Author

Sean Taylor

Date of Award

8-2014

Level of Access

Campus-Only Thesis

Degree Name

Master of Arts (MA)

Department

Intermedia

Advisor

Owen Smith

Second Committee Member

Nate Aldrich

Third Committee Member

Randy Regier

Abstract

Art is a powerful force of social introspection. It does more than communicate an idea, emotion, or aesthetic. Further, art communicates nuances and aspects of a situation that cannot be communicated in any other medium. Additionally, artists engage in political and social discussions using artistic problem solving and irregular perspectives to offer creative solutions that are only effective thru art-based mediums.

This paper describes factors contributing to the failure of the American corrections system in regard to reducing crime and diminishing penal recidivism. Also, this paper examines the efficacy of using art to generate empathy for convicts caught up in a broken system. The ways by which the American prison structure exacerbates crime in America will be highlighted, as well as unintended outcomes will be discussed. For example, the skyrocketing incarceration rate as a primary contributing factor to a broken penal system will be explored. Also, criminological studies, research papers, and other forms of literature documenting problems with the corrections system will be illustrated.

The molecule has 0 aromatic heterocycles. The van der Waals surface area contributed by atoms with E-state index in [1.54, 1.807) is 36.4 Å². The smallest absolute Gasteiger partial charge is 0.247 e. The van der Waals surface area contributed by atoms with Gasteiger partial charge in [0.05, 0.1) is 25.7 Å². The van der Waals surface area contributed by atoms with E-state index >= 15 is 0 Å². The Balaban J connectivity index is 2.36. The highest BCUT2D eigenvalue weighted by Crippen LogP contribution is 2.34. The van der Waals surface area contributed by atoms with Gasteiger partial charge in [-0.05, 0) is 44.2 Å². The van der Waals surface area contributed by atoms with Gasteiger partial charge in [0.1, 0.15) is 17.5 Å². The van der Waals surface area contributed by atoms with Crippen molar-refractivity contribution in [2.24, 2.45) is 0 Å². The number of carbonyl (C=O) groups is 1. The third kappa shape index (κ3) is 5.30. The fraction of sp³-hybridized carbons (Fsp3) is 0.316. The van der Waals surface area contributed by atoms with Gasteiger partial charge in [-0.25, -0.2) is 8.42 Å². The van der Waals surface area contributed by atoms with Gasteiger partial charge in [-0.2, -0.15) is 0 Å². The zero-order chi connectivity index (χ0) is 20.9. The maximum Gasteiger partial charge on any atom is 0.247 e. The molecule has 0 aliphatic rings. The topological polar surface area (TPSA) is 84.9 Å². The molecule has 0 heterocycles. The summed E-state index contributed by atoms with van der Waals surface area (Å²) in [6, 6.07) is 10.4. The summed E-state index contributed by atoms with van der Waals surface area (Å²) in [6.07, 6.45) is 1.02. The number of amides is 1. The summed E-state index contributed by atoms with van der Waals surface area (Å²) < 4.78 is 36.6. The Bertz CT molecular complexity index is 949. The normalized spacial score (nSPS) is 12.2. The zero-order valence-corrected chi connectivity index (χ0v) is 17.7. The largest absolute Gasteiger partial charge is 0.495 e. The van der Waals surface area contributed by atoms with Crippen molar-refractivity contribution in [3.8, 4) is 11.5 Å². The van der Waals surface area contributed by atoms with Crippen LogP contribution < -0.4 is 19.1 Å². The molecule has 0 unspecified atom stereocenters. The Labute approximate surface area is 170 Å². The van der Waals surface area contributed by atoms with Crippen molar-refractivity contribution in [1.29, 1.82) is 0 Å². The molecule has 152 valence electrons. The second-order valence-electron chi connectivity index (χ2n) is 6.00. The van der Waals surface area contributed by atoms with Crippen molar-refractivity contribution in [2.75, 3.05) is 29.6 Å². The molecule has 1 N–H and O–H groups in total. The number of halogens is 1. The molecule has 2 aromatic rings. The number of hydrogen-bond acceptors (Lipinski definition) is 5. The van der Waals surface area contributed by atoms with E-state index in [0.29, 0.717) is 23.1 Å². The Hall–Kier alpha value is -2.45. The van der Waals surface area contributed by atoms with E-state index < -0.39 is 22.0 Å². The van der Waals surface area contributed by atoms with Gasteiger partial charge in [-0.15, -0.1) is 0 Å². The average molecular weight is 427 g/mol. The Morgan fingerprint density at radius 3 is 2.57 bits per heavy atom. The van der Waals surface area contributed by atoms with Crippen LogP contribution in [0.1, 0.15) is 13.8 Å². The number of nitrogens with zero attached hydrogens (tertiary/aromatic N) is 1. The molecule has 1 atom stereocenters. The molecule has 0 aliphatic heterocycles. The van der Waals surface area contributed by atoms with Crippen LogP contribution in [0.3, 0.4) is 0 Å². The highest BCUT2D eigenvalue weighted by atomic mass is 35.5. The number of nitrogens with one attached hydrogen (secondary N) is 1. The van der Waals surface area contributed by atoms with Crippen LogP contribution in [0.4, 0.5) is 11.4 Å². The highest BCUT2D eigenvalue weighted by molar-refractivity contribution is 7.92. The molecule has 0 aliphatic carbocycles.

For instance, one such study highlights the existence of a growing empathy deficit between people labeled as criminal and the general public (Szalavitz & Perry, 2010). This deficit is growing rapidly because influences in mass media continue to promote harsh punishment tactics that are not supported by facts. Other problems with the system include the privatization of the prison systems, and the process of the objectification of citizens as they are convicted. These problems are evidence of an apparent reversal of American ideals such as freedom, equality, fairness, and justice.

Many convicts are incarcerated for non-violent crimes like drug offenses and parole violations and thus, posed no imminent threat to society. As the prison problem worsens it is the duty of criminologists, sociologists, counselors, rehabilitation specialists, politicians, and voters to turn the tide of mass incarceration growth before the momentum becomes too much to overcome. It is the duty of artists to help define the problem, offer different perspectives, collaborate on solution-based teams in the field, and incite people to viscerally feel the need to change. As an artist with an internalized understanding of my potential to be a change agent, I offered incarcerated felons as well as society at-large the opportunity to develop empathy via artistic pathways. This thesis describes both-the present need for change, as well as my approach to pursuing a solution.

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